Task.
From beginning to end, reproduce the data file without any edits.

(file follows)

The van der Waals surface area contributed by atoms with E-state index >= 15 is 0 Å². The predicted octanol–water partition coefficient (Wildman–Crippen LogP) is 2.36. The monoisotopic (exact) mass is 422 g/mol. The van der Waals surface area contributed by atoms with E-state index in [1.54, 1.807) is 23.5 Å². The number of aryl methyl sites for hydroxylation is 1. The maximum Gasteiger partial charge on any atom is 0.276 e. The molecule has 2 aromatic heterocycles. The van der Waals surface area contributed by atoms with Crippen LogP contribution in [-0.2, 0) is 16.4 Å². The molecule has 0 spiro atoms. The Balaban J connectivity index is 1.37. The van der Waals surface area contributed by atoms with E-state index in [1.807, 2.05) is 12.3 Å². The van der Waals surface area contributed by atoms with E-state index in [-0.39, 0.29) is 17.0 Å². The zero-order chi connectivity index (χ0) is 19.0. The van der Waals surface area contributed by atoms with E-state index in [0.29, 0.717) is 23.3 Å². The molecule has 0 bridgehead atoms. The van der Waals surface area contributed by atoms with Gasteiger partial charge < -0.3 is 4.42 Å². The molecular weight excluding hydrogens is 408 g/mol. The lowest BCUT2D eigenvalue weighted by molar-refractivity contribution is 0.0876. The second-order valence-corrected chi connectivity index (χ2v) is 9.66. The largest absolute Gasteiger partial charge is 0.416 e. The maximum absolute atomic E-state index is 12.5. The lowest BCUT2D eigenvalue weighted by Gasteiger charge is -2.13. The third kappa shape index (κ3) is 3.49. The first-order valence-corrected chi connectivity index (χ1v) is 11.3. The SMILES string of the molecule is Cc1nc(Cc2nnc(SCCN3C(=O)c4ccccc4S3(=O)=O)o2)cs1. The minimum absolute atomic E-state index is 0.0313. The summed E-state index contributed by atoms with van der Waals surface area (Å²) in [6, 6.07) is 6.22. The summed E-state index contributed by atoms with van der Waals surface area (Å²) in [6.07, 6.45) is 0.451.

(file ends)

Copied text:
The van der Waals surface area contributed by atoms with E-state index >= 15 is 0 Å². The predicted octanol–water partition coefficient (Wildman–Crippen LogP) is 2.36. The monoisotopic (exact) mass is 422 g/mol. The van der Waals surface area contributed by atoms with E-state index in [1.54, 1.807) is 23.5 Å². The number of aryl methyl sites for hydroxylation is 1. The maximum Gasteiger partial charge on any atom is 0.276 e. The molecule has 2 aromatic heterocycles. The van der Waals surface area contributed by atoms with Crippen LogP contribution in [-0.2, 0) is 16.4 Å². The molecule has 0 spiro atoms. The Balaban J connectivity index is 1.37. The van der Waals surface area contributed by atoms with E-state index in [1.807, 2.05) is 12.3 Å². The van der Waals surface area contributed by atoms with E-state index in [-0.39, 0.29) is 17.0 Å². The zero-order chi connectivity index (χ0) is 19.0. The van der Waals surface area contributed by atoms with E-state index in [0.29, 0.717) is 23.3 Å². The molecule has 0 bridgehead atoms. The van der Waals surface area contributed by atoms with Gasteiger partial charge < -0.3 is 4.42 Å². The molecular weight excluding hydrogens is 408 g/mol. The lowest BCUT2D eigenvalue weighted by molar-refractivity contribution is 0.0876. The second-order valence-corrected chi connectivity index (χ2v) is 9.66. The largest absolute Gasteiger partial charge is 0.416 e. The maximum absolute atomic E-state index is 12.5. The lowest BCUT2D eigenvalue weighted by Gasteiger charge is -2.13. The third kappa shape index (κ3) is 3.49. The first-order valence-corrected chi connectivity index (χ1v) is 11.3. The SMILES string of the molecule is Cc1nc(Cc2nnc(SCCN3C(=O)c4ccccc4S3(=O)=O)o2)cs1. The minimum absolute atomic E-state index is 0.0313. The summed E-state index contributed by atoms with van der Waals surface area (Å²) in [6, 6.07) is 6.22. The summed E-state index contributed by atoms with van der Waals surface area (Å²) in [6.07, 6.45) is 0.451.